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Summers in New Orleans can all but suffocate the uninitiated. The heat and humidity in August make a five block walk feel like a five mile run in normal conditions. The last time I experienced it for any length of time was in 1985, when I rode the streetcar to and from downtown for a summer job as an accounting clerk. After a couple of days of showing up drenched in my suit and tie, I began tucking my office clothes in a backpack and wearing shorts for the commute.

I’ve lived in northern New England for the better part of 30 years. And while I’ve experienced some fairly warm stretches, I can’t imagine how this region would respond to 90+ degree weather and 90+ percent humidity for two to three months straight.

Unfortunately, the long term forecast isn’t great … not with the mounting string of historical global temperature records we’re setting.

Once again, we’ve set a high mark for the warmest collective year on record. NOAA announced last week that 2015 was the hottest year in recorded history, dating back to 1880. Worse, it topped 2014 as the hottest year by the highest margin of increase, with a succession of several months topping 2014 records, again by higher margins than ever.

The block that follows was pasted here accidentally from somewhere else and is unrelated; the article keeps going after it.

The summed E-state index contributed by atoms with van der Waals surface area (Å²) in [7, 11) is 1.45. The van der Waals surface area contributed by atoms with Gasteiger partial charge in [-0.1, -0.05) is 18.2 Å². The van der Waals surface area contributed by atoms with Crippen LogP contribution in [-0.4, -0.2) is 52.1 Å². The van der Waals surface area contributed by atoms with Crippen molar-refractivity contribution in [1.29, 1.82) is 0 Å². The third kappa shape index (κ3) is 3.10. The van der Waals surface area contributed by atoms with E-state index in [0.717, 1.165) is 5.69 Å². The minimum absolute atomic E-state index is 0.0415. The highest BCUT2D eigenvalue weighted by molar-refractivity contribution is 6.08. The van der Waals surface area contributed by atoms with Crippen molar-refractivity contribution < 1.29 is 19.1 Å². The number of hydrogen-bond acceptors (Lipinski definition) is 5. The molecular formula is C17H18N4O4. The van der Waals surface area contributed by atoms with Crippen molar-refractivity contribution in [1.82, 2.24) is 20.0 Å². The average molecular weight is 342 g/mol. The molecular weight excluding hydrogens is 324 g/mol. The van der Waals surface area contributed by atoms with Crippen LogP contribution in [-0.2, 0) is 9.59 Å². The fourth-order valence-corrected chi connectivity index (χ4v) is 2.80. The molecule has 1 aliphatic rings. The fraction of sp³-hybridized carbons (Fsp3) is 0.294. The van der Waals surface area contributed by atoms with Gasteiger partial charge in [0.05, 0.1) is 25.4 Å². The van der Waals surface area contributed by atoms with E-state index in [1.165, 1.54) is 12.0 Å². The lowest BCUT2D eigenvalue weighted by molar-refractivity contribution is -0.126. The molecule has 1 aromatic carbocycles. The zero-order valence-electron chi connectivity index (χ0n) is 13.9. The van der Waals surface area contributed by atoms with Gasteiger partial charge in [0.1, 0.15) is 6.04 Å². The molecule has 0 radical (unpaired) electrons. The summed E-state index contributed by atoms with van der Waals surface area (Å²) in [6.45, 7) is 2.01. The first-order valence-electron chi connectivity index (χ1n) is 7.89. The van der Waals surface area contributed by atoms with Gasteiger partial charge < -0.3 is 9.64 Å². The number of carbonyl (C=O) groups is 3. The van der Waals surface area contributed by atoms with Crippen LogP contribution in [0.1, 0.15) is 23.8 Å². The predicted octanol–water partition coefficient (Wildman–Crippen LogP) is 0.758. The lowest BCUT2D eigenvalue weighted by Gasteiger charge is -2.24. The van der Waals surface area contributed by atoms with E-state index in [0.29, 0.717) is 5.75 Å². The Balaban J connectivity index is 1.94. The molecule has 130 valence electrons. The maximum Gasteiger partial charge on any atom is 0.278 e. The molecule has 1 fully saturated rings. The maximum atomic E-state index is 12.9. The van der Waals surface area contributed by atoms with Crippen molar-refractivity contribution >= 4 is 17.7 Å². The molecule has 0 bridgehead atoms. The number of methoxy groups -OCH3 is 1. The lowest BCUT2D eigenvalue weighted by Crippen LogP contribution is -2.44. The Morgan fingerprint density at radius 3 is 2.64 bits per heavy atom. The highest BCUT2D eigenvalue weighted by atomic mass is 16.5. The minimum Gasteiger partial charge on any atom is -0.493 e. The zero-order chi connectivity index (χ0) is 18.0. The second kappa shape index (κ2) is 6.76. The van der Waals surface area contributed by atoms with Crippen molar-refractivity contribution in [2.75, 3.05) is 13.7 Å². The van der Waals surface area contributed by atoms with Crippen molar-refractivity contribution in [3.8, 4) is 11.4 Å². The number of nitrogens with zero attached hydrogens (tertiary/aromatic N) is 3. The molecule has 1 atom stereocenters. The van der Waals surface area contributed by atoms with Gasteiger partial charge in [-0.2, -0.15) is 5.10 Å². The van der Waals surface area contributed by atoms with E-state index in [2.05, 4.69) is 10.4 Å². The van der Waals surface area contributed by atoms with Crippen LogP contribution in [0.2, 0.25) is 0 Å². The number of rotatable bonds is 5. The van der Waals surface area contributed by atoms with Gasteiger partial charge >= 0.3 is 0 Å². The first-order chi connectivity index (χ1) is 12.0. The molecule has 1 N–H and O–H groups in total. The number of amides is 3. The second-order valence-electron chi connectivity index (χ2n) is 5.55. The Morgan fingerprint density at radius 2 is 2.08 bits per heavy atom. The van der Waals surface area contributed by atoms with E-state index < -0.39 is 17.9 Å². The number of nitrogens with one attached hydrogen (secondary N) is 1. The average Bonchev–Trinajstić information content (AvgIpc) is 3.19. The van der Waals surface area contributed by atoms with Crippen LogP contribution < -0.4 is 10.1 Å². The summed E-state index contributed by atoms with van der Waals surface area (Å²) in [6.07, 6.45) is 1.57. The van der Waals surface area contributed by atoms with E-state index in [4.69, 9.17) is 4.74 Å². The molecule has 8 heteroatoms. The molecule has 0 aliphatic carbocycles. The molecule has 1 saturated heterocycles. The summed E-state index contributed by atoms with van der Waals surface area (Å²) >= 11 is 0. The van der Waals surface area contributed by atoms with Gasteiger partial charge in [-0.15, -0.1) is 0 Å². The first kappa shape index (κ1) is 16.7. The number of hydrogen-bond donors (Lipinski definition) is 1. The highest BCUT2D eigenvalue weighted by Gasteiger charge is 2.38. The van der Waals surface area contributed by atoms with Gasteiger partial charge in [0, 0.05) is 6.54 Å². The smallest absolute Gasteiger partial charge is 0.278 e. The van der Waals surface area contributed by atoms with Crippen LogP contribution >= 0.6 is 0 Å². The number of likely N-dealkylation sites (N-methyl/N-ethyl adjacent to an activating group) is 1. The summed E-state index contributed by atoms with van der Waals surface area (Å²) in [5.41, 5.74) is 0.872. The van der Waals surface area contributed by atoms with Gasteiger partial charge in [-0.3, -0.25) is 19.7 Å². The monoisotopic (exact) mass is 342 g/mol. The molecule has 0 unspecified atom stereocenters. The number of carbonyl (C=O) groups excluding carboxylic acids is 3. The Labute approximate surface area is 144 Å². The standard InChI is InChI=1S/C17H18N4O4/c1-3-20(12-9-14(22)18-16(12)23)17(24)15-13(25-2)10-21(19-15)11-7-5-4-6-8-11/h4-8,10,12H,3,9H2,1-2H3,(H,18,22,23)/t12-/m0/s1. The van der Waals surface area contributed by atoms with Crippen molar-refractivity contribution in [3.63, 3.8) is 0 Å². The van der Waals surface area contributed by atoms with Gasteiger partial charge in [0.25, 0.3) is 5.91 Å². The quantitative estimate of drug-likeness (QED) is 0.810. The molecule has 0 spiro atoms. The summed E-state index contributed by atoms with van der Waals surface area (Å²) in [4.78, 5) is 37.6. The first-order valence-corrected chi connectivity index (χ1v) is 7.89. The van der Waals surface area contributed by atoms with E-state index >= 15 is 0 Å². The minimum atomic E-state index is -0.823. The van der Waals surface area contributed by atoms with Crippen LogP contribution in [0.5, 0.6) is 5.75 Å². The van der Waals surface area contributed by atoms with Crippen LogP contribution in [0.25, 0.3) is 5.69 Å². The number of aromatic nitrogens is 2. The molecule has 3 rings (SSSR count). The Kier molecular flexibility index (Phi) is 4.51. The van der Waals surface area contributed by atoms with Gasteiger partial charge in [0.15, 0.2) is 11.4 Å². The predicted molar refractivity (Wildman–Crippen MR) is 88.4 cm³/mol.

Scientists suggest this indicates that global warming is on a steady uphill climb, and that the biggest culprit is manmade greenhouse gas emissions.

According to the report: “During 2015, the average temperature across global land and ocean surfaces was 1.62°F (0.90°C) above the 20th century average. This was the highest among all 136 years in the 1880–2015 record, surpassing the previous record set last year by 0.29°F (0.16°C) and marking the fourth time a global temperature record has been set this century.” The report also said the “globally-averaged sea surface temperature was 1.33°F (0.74°C) above the 20th century average, which beat last year’s record by 0.20°F (0.11°C).

Warming oceans can wreak havoc on natural ecosystems. Persistent temperature increases have already shifted many patterns in the Gulf of Maine, such as: lobster migrations moving farther north and downeast; cod population decreases; invasive species increases such as green crab, black sea bass and a host of nasty tunicates.

Scientists will keep sounding the alarm. Hopefully we’ll respond in time to minimize the lasting damage. The Paris accord signed last month is a good start. I hope the momentum from that landmark global agreement continues.